Fresh fighting in Burundi after 17 die in rebel attacks

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The Independent Online

Government forces battled suspected rebels yesterday near the Burundian capital, a day after a series of rebel assaults killed at least 17 people, officials said.

Troops were fighting rebels from the National Liberation Force in Gihanga, some 10 miles from Bujumbura, said military spokesman Lt. Col. Justace Ciza. The skirmishes followed at least three attacks Thursday in the capital and elsewhere.

The government accused the National Liberation Force — the only rebel group in Burundi that has not signed a peace deal with President Pierre Nkurunziza's government — of instigating the fighting by shelling the capital with mortars and gunfire Thursday night for more than an hour.

The rebels want to "resume violence while they were engaged in a peace process," government spokeswoman Hassa Mossi said Friday.

But rebel officials blamed the military for attacking them first. Pasteur Habimana said the group's fighters fired back in self defense. "The government does not like negotiations," he said, speaking from Tanzania.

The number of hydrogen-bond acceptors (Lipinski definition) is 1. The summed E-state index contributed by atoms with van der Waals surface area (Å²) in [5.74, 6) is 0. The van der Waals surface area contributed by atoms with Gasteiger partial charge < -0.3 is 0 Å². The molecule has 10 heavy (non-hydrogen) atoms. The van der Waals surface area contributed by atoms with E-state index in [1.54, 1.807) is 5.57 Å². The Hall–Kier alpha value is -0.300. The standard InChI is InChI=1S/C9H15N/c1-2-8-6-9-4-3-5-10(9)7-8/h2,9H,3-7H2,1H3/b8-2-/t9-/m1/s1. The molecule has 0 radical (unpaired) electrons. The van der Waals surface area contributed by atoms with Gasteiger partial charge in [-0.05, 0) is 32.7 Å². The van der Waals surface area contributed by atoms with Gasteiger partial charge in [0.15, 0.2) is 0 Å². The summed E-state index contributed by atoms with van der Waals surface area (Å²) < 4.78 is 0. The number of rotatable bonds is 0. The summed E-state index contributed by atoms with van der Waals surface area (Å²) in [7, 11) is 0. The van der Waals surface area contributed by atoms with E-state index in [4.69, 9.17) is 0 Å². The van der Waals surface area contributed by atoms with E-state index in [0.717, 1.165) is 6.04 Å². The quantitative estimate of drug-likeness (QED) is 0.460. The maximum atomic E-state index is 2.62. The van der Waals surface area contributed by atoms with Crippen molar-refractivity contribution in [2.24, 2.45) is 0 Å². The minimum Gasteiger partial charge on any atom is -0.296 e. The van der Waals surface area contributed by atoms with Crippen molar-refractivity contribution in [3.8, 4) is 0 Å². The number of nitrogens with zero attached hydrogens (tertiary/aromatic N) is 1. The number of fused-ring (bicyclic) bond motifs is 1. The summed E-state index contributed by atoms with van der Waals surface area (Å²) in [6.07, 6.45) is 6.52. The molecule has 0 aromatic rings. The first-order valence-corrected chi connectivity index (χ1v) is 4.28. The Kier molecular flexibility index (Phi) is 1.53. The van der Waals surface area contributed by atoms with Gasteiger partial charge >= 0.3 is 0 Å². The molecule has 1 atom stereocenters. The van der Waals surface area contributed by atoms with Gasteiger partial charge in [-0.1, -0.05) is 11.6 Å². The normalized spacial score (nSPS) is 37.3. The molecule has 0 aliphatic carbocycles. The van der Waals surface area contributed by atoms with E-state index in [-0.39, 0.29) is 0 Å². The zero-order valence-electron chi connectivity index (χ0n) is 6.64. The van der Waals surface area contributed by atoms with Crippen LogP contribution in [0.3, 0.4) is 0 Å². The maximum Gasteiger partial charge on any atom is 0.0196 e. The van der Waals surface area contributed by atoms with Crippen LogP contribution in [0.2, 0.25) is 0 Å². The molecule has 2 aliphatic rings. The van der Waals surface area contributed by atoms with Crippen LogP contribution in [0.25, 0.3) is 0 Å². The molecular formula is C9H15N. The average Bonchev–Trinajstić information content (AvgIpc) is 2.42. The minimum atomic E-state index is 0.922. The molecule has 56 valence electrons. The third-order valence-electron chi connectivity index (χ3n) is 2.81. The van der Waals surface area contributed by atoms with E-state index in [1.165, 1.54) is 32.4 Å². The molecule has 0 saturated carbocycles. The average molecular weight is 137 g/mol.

Ciza said Thursday night's rebel attack killed 15 people: four soldiers, 10 rebels and a civilian. The government spokeswoman previously put the death toll at 10. In a separate incident, two people were killed Thursday night in Kamenge district, district chief Mathais Barimwab said.

Local radio reported that six rebels were wounded and captured, and three soldiers injured in the attack. The wounded were being treated at a military hospital, Ciza said.

A number of civilians also were hurt, including a 7-year-old girl with severe injuries, said Jean Sindayigaya, head of emergency services at Roi Khaled Hospital.

Deputy Army Chief of Staff Maj. Gen. Godefroid Niyombare said there were also attacks in the provinces of Kayanza and Bubanza. Three soldiers were injured.

The tiny East African nation has struggled to overcome a 13-year conflict sparked when paratroopers from the Tutsi ethnic minority, which had long dominated politics and the military, assassinated the country's first democratically elected president, a member of the Hutu majority, in October 1993. The conflict claimed more than 250,000 lives.

Nkurunziza, a former rebel, was elected president in 2005 as part of a deal to bring an end to the conflict.